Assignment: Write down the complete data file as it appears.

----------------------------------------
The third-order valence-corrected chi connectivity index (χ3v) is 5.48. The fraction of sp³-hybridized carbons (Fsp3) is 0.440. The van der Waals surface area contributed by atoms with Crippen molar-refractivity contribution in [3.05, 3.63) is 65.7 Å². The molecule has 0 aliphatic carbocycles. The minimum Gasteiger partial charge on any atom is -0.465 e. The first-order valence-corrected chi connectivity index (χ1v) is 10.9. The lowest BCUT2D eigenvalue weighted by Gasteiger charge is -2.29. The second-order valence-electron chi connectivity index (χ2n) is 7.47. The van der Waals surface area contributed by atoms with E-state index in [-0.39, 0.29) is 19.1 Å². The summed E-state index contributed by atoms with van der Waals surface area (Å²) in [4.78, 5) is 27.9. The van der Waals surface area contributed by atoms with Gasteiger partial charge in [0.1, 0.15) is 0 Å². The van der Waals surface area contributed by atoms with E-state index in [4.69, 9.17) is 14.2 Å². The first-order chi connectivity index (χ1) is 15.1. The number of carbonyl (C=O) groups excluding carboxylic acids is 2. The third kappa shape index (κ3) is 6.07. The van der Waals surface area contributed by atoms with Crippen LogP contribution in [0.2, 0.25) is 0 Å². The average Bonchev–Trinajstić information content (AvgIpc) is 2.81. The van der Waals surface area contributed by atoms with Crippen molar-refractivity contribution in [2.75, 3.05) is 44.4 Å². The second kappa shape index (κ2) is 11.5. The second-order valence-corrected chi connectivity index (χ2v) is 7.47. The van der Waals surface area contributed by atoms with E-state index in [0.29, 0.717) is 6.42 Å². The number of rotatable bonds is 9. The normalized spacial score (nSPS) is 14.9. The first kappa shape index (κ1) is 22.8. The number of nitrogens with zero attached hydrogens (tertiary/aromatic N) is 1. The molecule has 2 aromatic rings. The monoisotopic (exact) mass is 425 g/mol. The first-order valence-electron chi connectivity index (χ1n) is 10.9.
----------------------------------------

The third-order valence-corrected chi connectivity index (χ3v) is 5.48. The fraction of sp³-hybridized carbons (Fsp3) is 0.440. The van der Waals surface area contributed by atoms with Crippen molar-refractivity contribution in [3.05, 3.63) is 65.7 Å². The molecule has 0 aliphatic carbocycles. The minimum Gasteiger partial charge on any atom is -0.465 e. The first-order valence-corrected chi connectivity index (χ1v) is 10.9. The lowest BCUT2D eigenvalue weighted by Gasteiger charge is -2.29. The second-order valence-electron chi connectivity index (χ2n) is 7.47. The van der Waals surface area contributed by atoms with E-state index in [-0.39, 0.29) is 19.1 Å². The summed E-state index contributed by atoms with van der Waals surface area (Å²) in [4.78, 5) is 27.9. The van der Waals surface area contributed by atoms with Gasteiger partial charge in [0.1, 0.15) is 0 Å². The van der Waals surface area contributed by atoms with E-state index in [4.69, 9.17) is 14.2 Å². The first-order chi connectivity index (χ1) is 15.1. The number of carbonyl (C=O) groups excluding carboxylic acids is 2. The third kappa shape index (κ3) is 6.07. The van der Waals surface area contributed by atoms with Crippen LogP contribution in [0.2, 0.25) is 0 Å². The average Bonchev–Trinajstić information content (AvgIpc) is 2.81. The van der Waals surface area contributed by atoms with Crippen molar-refractivity contribution in [2.75, 3.05) is 44.4 Å². The second kappa shape index (κ2) is 11.5. The second-order valence-corrected chi connectivity index (χ2v) is 7.47. The van der Waals surface area contributed by atoms with E-state index in [0.29, 0.717) is 6.42 Å². The number of rotatable bonds is 9. The normalized spacial score (nSPS) is 14.9. The first kappa shape index (κ1) is 22.8. The number of nitrogens with zero attached hydrogens (tertiary/aromatic N) is 1. The molecule has 2 aromatic rings. The monoisotopic (exact) mass is 425 g/mol. The first-order valence-electron chi connectivity index (χ1n) is 10.9.